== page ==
infinite (fractional) precision

Ketil Z. Malde
10 Oct 2002 11:56:43 +0200

Ashley Yakeley <> writes:

> At 2002-10-10 01:29, Ketil Z. Malde wrote:
> >I realize it's probably far from trivial, e.g. comparing two equal
> >numbers could easily not terminate, and memory exhaustion would
> >probably arise in many other cases.
> I considered doing something very like this for real (computable) 
> numbers, but because I couldn't properly make the type an instance of Eq, 

instance Eq InfPoint where
        x (==) y == compareToPrecision epsilon x y
                where epsilon = unsafePerformIO ...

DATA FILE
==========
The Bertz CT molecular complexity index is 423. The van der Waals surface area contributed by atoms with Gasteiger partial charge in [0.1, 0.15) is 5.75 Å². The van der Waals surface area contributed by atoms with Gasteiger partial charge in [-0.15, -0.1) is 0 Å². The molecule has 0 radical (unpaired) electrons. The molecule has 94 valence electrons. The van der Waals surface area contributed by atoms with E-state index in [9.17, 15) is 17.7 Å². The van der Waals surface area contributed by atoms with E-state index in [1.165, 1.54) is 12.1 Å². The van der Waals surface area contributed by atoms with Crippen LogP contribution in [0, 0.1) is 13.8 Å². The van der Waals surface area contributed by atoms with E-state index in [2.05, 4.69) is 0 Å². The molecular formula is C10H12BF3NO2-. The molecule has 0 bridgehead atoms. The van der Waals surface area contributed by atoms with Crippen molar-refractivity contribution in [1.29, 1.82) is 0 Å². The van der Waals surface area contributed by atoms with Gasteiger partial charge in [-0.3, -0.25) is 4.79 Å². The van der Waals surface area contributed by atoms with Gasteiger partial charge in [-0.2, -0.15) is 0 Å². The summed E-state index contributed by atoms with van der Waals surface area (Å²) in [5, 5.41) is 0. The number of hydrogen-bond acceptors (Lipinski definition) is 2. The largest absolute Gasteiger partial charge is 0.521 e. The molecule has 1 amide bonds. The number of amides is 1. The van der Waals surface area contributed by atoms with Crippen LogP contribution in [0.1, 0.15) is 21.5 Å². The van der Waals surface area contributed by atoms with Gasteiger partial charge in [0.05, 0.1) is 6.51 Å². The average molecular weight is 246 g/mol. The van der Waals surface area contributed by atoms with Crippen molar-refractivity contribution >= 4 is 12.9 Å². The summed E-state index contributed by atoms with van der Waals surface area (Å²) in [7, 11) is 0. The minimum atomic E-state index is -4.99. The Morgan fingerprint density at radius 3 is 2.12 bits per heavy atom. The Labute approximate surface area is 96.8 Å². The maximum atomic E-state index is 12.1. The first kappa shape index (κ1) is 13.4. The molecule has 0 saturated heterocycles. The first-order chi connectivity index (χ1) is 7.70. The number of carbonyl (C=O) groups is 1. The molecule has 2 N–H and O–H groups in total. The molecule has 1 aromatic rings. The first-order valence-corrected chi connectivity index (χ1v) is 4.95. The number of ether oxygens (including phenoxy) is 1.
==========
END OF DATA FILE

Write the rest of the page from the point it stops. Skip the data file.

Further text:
A bit (perhaps not just a bit either) ugly, but comparable to using a
fixed point, no?

> I left it. Actually it was worse than that. Suppose I'm adding two 
> numbers, both of which are actually 1, but I don't know that:
>  1.000000000.... +
>  0.999999999....

Could it be represented as

        data InfPoint = IP Integer FractionalPart
        data FractionalPart = FP Word8 | Repeat FractionalPart 


        1.00.. -> IP 1 (Repeat (FP 0))
        0.99.. -> IP 0 (Repeat (FP 9))

where the latter could be normalized to the former?

Okay, you still get the problem comparing 

        sqrt 2 == sqrt (sqrt 4)

But wait a second:

> The trouble is, as far as I know with a finite number of digits, the 
> answer might be

>  1.9999999999937425

> or it might be

> 2.0000000000013565

> I can't actually generate any digits at all. 

But if you want to calcualte the sum for a finite number of digits, do
you really care if you calculate it as

or      2.000..0

If I haven't seen further, it is by standing in the footprints of giants